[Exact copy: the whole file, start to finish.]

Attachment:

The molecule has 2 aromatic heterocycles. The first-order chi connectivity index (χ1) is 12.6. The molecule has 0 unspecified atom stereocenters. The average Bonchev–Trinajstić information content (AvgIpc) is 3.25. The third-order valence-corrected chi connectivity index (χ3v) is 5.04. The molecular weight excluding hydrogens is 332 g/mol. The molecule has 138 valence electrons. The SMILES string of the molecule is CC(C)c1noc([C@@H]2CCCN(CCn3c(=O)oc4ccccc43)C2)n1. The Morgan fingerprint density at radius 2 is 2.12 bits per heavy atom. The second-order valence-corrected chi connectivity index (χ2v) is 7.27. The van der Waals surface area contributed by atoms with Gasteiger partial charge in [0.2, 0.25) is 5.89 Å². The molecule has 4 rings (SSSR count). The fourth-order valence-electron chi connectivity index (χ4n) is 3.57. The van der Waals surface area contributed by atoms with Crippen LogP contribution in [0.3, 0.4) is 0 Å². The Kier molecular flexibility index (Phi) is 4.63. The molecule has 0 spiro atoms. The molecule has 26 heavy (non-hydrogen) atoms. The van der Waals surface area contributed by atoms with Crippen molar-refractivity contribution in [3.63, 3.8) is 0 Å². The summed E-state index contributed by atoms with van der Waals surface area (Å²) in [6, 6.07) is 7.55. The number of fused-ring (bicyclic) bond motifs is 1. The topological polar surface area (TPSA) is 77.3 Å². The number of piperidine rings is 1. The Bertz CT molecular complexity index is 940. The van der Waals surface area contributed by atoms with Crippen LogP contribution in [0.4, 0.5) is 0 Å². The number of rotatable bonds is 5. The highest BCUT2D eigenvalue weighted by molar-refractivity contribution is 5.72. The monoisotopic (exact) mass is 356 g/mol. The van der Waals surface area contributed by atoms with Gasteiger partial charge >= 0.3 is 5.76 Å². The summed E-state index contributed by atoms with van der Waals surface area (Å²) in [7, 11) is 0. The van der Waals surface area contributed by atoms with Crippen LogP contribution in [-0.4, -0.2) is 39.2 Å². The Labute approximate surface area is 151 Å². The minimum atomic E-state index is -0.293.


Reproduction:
The molecule has 2 aromatic heterocycles. The first-order chi connectivity index (χ1) is 12.6. The molecule has 0 unspecified atom stereocenters. The average Bonchev–Trinajstić information content (AvgIpc) is 3.25. The third-order valence-corrected chi connectivity index (χ3v) is 5.04. The molecular weight excluding hydrogens is 332 g/mol. The molecule has 138 valence electrons. The SMILES string of the molecule is CC(C)c1noc([C@@H]2CCCN(CCn3c(=O)oc4ccccc43)C2)n1. The Morgan fingerprint density at radius 2 is 2.12 bits per heavy atom. The second-order valence-corrected chi connectivity index (χ2v) is 7.27. The van der Waals surface area contributed by atoms with Gasteiger partial charge in [0.2, 0.25) is 5.89 Å². The molecule has 4 rings (SSSR count). The fourth-order valence-electron chi connectivity index (χ4n) is 3.57. The van der Waals surface area contributed by atoms with Crippen LogP contribution in [0.3, 0.4) is 0 Å². The Kier molecular flexibility index (Phi) is 4.63. The molecule has 0 spiro atoms. The molecule has 26 heavy (non-hydrogen) atoms. The van der Waals surface area contributed by atoms with Crippen molar-refractivity contribution in [3.63, 3.8) is 0 Å². The summed E-state index contributed by atoms with van der Waals surface area (Å²) in [6, 6.07) is 7.55. The number of fused-ring (bicyclic) bond motifs is 1. The topological polar surface area (TPSA) is 77.3 Å². The number of piperidine rings is 1. The Bertz CT molecular complexity index is 940. The van der Waals surface area contributed by atoms with Crippen LogP contribution in [0.4, 0.5) is 0 Å². The number of rotatable bonds is 5. The highest BCUT2D eigenvalue weighted by molar-refractivity contribution is 5.72. The monoisotopic (exact) mass is 356 g/mol. The van der Waals surface area contributed by atoms with Gasteiger partial charge >= 0.3 is 5.76 Å². The summed E-state index contributed by atoms with van der Waals surface area (Å²) in [7, 11) is 0. The van der Waals surface area contributed by atoms with Crippen LogP contribution in [-0.4, -0.2) is 39.2 Å². The Labute approximate surface area is 151 Å². The minimum atomic E-state index is -0.293.